Oflus Come To the City
I first heard about the Of Culture and Assistance Association (Of Kültür ve Yardûmlaşma Derneği) at the time of its founding in the winter of 1967. By chance, I had encountered one of my early acquaintances who had been away from the town for some weeks. He had been looking after his firm in Samsun, where he was constructing an apartment building. Now he was planning to move the firm to Istanbul, where business was more promising. As he told me this, he mentioned that some Oflus living in Istanbul were launching a new association for the many thousands of their fellow Oflus who lived there. Each member would pay dues of so much a month, not to exceed 125 Turkish lira a year ($10 U.S.). With the accumulated capital, grants would be made first to needy students, but then to entrepreneurs who required start-up money for new businesses in the city. The organizers had anticipated that their association might eventually have as many as ten thousand dues-paying members, and they had calculated that there might be twenty thousand students in need of some assistance.
Some hours later, I heard someone report the same news to Salih Selimoğlu, who was sitting and talking with his friends in the Town Square Coffeehouse. They laughed together heartily, considering the whole thing a great joke; nonetheless, Salih was careful to interrogate the man who gave him the report and to learn exactly what the organizers intended to do. Eventually, I came to understand that the new Oflu association was similar to others that had been organized by urban migrants from other parts of the country from the 1950s through the 1960s. These associations were a direct result of the appearance of urban colonies of provincials in Istanbul, Ankara, Adana, and Izmir.
In the fall of 1986, I was able to visit the Of Culture and Assistance Association for the first time. It was located in the crowded Laleli quarter of Istanbul, just a few steps away from the old covered bazaar. The association still had thousands of members, probably more than ever. Its members had consistently sponsored various charitable projects for Oflus over the years, both in Istanbul and in Of. They continued to disburse monthly grants to students, and they were then raising funds for a student hostel to serve the new high school (lise) in the town of Of. When I learned of the composition of the association's executive committee at that time, I recognized the names of some of the most prominent merchants in the town of Of during my earlier residence there.
On the occasion of my visit, I entered the coffeehouse (kûraathanesi) that was part of the association, referred to by my companion as the "Of Locale" (Of Lokalû). It was more or less like the coffeehouses in towns and cities all over the country. Small groups of men were sitting, drinking tea or coffee, playing cards or backgammon, and talking at tables. There were no women present. My companion immediately encountered someone who knew him. The conversation that followed was broken by long pauses. It was as though we were sitting in a coffeehouse in the district of Of. The following excerpts are from my field notes:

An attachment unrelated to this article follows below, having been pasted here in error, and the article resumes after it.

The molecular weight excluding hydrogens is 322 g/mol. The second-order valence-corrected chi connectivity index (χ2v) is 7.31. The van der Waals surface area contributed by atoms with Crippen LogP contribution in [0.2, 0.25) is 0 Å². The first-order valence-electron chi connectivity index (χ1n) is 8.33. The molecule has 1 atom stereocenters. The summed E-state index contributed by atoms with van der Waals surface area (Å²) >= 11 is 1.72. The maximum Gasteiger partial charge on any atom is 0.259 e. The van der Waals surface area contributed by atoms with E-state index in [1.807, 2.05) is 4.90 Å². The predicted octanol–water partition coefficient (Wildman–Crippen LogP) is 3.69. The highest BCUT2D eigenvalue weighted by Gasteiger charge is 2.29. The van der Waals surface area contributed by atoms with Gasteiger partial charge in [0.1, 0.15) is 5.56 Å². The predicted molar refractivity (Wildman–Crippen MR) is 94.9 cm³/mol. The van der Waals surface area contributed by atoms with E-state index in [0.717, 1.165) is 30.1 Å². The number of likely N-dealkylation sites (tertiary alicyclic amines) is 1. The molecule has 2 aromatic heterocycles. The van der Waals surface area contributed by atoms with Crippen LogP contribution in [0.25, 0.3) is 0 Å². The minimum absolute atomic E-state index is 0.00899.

The two men told my companion that in the coffeehouse a register was kept in which Oflus living in Istanbul listed their addresses and telephone numbers, both residential and business. My companion asked for the register and wrote down the name and address of his son, who had just set himself up in Kadûköy (across the Bosphorus) as an architect.
We were greeted by two men sitting at a table in the Of Locale [1st pers.: selamün aleyküm; 2nd pers: aleyküm selam, hoş geldin; 1st pers.: hoş buldum; 2nd pers: merhaba]. They were invited to sit and drink tea with them [1st pers.: merhaba; 2nd pers: nasûlsûn?; 1st pers.: iyiyim, sen de nasûlsûn?, etc.]. One of them was well acquainted with [my companion]. The other man did not know him, but said he had known his father. He told [my companion] that they were related to one another (hûsûmlûğûmûz var); the sister of [so-and-so] was said to have married [so-and-so].
The man then asked [my companion] his birth date, rather than his age [thereby contextualizing him generationally in the past rather than biographically in the present]. They discussed whether this individual and that individual was alive or dead, when the funeral was held and where, and also who had married whom. [My companion] was having some dental work done and apologized for his slurred speech. The man then told us that he had been in Australia for five years. He spoke admiringly of it as rich country with factories that had been financed with English and American capital.
Some weeks later, the editor of a new magazine invited me to be interviewed by a group of students at the Of Locale. His magazine was written and published by Oflus and directed at an Oflu readership, especially those Oflus living outside the district in the larger cities of the country, not only Istanbul, but also Adana, Ankara, Izmir, and Trabzon. On the occasion of my second visit to the Of Locale, I was shown a complex just to the side of the coffeehouse. I met with the students there in a conference room with comfortable armchairs and couches. After the interview, I encountered individuals whom I had known during my residence in the town of Of during the later 1960s. They had since moved to Istanbul, where they now had places of business. I also met men in their later twenties who said they remembered me from when they were children. I naively asked one of my acquaintances the location of the squatter settlements (gecekondu) in which migrants from the district of Of had congregated. Offended, he told me that the Oflus lived in apartments and houses in the better parts of the city, not in squatter settlements.